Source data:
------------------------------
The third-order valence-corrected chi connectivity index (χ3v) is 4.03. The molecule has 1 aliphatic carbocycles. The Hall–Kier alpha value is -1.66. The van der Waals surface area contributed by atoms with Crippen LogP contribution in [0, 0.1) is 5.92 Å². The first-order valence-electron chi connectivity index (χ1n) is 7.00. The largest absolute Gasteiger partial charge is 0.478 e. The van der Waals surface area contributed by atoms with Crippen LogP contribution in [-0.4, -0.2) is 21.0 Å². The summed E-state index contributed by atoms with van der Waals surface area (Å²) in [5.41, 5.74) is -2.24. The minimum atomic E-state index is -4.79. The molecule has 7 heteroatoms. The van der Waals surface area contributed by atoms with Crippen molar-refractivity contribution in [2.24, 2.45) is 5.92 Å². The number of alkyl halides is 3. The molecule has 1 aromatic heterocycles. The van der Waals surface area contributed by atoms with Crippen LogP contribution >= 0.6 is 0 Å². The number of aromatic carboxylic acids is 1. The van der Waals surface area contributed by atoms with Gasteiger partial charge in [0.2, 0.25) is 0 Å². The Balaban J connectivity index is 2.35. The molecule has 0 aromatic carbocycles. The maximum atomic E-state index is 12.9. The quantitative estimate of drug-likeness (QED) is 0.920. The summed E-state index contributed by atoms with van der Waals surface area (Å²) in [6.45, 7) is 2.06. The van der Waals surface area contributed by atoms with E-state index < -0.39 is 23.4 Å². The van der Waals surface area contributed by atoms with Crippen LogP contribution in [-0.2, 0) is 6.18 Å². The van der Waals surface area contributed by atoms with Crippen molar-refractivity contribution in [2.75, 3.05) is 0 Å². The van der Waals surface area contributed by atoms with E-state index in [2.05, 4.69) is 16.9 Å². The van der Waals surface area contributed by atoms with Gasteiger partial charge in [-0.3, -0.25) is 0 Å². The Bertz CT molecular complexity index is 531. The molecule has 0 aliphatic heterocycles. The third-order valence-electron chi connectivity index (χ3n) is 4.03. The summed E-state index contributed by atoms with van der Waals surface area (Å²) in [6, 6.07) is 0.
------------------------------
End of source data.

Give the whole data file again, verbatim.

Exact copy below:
The third-order valence-corrected chi connectivity index (χ3v) is 4.03. The molecule has 1 aliphatic carbocycles. The Hall–Kier alpha value is -1.66. The van der Waals surface area contributed by atoms with Crippen LogP contribution in [0, 0.1) is 5.92 Å². The first-order valence-electron chi connectivity index (χ1n) is 7.00. The largest absolute Gasteiger partial charge is 0.478 e. The van der Waals surface area contributed by atoms with Crippen LogP contribution in [-0.4, -0.2) is 21.0 Å². The summed E-state index contributed by atoms with van der Waals surface area (Å²) in [5.41, 5.74) is -2.24. The minimum atomic E-state index is -4.79. The molecule has 7 heteroatoms. The van der Waals surface area contributed by atoms with Crippen molar-refractivity contribution in [2.24, 2.45) is 5.92 Å². The number of alkyl halides is 3. The molecule has 1 aromatic heterocycles. The van der Waals surface area contributed by atoms with Crippen LogP contribution >= 0.6 is 0 Å². The number of aromatic carboxylic acids is 1. The van der Waals surface area contributed by atoms with Gasteiger partial charge in [0.2, 0.25) is 0 Å². The Balaban J connectivity index is 2.35. The molecule has 0 aromatic carbocycles. The maximum atomic E-state index is 12.9. The quantitative estimate of drug-likeness (QED) is 0.920. The summed E-state index contributed by atoms with van der Waals surface area (Å²) in [6.45, 7) is 2.06. The van der Waals surface area contributed by atoms with E-state index < -0.39 is 23.4 Å². The van der Waals surface area contributed by atoms with Crippen LogP contribution in [-0.2, 0) is 6.18 Å². The van der Waals surface area contributed by atoms with Crippen molar-refractivity contribution in [2.75, 3.05) is 0 Å². The van der Waals surface area contributed by atoms with E-state index in [2.05, 4.69) is 16.9 Å². The van der Waals surface area contributed by atoms with Gasteiger partial charge in [-0.3, -0.25) is 0 Å². The Bertz CT molecular complexity index is 531. The molecule has 0 aliphatic heterocycles. The third-order valence-electron chi connectivity index (χ3n) is 4.03. The summed E-state index contributed by atoms with van der Waals surface area (Å²) in [6, 6.07) is 0.